I can't remember exactly where, but a few weeks ago I read an article / blog post which stuck in my mind. The author stated that an A/B test had shown reduced visit times and a higher bounce rate when the article creation date was displayed at the top of the article rather than at the bottom. So the author kept the "date on bottom" aspect from the original design.
I understand the visitor behavior demonstrated by that test. When I'm looking for technical advice, I absolutely use an article's date as a signal of how trustworthy the information is. Three years ago - especially in web development time - is ancient history.
It seems to me that the blog author learned the wrong lesson from that A/B test. The visitors were saying "We prefer relevant and up-to date information". Leaving the article's date at the bottom of the article may have hurt the visitor's goodwill (aka trust in the brand) towards the site, and that's something that can't be A/B tested. A better solution would have been to add an update to the top of the articles which gives the visitor a current best practice or points them to a new, relevant article.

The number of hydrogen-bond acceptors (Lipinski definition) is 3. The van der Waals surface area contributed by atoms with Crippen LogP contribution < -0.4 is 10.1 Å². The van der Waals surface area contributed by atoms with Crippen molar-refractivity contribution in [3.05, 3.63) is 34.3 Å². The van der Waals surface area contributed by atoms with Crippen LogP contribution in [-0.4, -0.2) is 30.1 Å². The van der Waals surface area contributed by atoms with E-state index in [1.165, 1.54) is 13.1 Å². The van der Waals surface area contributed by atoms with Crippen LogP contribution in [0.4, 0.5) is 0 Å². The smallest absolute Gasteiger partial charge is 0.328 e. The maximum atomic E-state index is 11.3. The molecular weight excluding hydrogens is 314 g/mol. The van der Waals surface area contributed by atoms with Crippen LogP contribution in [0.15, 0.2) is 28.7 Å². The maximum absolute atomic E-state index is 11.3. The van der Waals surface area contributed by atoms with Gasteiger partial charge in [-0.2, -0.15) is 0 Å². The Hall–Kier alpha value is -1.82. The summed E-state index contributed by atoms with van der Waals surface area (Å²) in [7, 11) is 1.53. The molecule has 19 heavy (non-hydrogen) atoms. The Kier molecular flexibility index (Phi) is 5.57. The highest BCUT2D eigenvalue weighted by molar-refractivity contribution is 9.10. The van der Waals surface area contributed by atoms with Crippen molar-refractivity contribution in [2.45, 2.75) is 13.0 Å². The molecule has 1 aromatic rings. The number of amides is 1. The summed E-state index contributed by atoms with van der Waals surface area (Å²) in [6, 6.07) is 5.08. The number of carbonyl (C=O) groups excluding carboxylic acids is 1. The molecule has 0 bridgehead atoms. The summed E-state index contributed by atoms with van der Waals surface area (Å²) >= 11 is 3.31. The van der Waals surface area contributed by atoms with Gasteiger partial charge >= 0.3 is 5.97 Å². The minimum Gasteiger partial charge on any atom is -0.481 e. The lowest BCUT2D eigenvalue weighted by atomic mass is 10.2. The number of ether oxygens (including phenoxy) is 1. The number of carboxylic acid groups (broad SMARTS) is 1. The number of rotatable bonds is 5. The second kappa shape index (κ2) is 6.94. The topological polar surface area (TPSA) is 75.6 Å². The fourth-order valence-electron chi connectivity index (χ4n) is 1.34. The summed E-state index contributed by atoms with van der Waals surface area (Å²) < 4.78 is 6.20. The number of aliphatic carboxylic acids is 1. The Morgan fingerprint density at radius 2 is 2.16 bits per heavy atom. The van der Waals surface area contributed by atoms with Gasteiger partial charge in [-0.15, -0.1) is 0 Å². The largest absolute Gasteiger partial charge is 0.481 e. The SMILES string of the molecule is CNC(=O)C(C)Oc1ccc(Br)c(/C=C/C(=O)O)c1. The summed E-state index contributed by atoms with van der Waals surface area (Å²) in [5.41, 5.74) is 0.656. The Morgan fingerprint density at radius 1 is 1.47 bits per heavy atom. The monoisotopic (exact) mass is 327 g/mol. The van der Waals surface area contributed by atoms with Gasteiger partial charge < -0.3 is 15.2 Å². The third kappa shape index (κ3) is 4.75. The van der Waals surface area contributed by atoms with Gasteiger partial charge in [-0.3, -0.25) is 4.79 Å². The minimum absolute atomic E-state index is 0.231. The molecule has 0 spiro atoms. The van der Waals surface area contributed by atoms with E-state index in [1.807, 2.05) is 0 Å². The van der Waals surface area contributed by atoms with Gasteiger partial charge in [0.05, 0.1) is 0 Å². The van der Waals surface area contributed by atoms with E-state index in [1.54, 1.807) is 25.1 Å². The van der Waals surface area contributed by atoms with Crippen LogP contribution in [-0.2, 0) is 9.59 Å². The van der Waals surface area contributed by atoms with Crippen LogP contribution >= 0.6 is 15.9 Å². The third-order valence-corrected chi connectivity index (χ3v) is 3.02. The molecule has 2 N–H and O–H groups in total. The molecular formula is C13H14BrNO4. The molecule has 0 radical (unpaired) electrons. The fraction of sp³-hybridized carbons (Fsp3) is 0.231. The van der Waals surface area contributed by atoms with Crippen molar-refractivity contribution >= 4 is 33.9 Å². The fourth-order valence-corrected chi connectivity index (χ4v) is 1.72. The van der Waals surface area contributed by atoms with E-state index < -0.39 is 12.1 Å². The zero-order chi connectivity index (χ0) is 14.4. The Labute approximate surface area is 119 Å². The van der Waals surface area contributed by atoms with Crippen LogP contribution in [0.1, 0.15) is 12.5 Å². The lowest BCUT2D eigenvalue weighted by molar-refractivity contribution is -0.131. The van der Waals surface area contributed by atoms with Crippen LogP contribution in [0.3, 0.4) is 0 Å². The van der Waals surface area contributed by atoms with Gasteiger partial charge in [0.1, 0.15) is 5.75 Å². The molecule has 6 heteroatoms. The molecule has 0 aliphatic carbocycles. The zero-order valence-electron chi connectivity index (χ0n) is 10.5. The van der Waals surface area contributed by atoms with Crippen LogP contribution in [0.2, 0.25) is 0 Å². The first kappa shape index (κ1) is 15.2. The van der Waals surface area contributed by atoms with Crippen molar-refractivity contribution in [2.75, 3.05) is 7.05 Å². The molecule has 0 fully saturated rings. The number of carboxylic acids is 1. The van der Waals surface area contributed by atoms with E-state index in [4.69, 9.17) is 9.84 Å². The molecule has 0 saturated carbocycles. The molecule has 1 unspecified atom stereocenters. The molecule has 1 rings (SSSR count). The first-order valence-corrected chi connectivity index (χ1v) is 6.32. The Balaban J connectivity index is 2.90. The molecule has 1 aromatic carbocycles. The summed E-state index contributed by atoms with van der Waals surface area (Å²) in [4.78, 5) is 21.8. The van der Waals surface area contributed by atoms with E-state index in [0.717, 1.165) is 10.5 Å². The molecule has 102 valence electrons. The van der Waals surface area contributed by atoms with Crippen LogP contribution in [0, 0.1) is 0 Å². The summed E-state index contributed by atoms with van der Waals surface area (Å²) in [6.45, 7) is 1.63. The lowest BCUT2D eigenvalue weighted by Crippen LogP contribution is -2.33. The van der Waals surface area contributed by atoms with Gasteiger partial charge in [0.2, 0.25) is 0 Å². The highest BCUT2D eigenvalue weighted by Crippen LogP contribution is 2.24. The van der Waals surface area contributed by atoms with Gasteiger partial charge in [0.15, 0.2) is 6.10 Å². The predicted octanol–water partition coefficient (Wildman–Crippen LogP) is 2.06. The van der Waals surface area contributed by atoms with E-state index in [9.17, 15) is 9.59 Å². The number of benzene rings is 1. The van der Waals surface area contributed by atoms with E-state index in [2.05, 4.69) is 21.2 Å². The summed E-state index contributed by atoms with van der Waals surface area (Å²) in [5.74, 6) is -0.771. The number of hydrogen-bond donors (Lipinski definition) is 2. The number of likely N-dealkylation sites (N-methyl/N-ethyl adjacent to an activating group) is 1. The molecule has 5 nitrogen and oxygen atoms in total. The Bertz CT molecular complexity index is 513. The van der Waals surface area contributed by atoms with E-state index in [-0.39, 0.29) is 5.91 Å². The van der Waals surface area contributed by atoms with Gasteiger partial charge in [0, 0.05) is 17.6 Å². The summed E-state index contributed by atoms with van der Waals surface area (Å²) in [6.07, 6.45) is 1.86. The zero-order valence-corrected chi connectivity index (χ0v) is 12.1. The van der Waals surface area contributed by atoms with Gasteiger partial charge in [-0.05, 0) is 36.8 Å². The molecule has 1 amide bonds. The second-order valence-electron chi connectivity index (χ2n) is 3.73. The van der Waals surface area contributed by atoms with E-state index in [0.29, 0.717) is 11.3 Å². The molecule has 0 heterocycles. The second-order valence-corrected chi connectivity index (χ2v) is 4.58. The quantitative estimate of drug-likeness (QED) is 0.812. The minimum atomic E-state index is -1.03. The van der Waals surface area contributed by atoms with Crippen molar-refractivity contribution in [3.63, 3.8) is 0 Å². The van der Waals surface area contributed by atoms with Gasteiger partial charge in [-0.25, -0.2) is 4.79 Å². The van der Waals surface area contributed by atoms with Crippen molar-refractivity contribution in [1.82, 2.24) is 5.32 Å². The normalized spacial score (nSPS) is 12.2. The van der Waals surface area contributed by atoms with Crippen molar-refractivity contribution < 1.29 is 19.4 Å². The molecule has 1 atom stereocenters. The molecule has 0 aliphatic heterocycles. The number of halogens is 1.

Checklists are a wonderful thing. Atul Gawande wrote an entire book about them: The Checklist Manifesto. Humans are fallible and will make mistakes, especially in complex systems where mistakes can mean lethal consequences. But careful planning (with a checklist) guards against "the stupid stuff".
My favorite checklist story is that of Van Halen's concert checklist; specifically the brown M&Ms. Van Halen's effects and equipment-intensive shows could cause major damage at injury at an ill-prepared venue, and the brown M&Ms signaled that the band's set-up specifications had not be followed thoroughly. If the brown M&Ms were there, what else in the contract had been missed? Can the ceiling girders or stage floor support the weight of the equipment?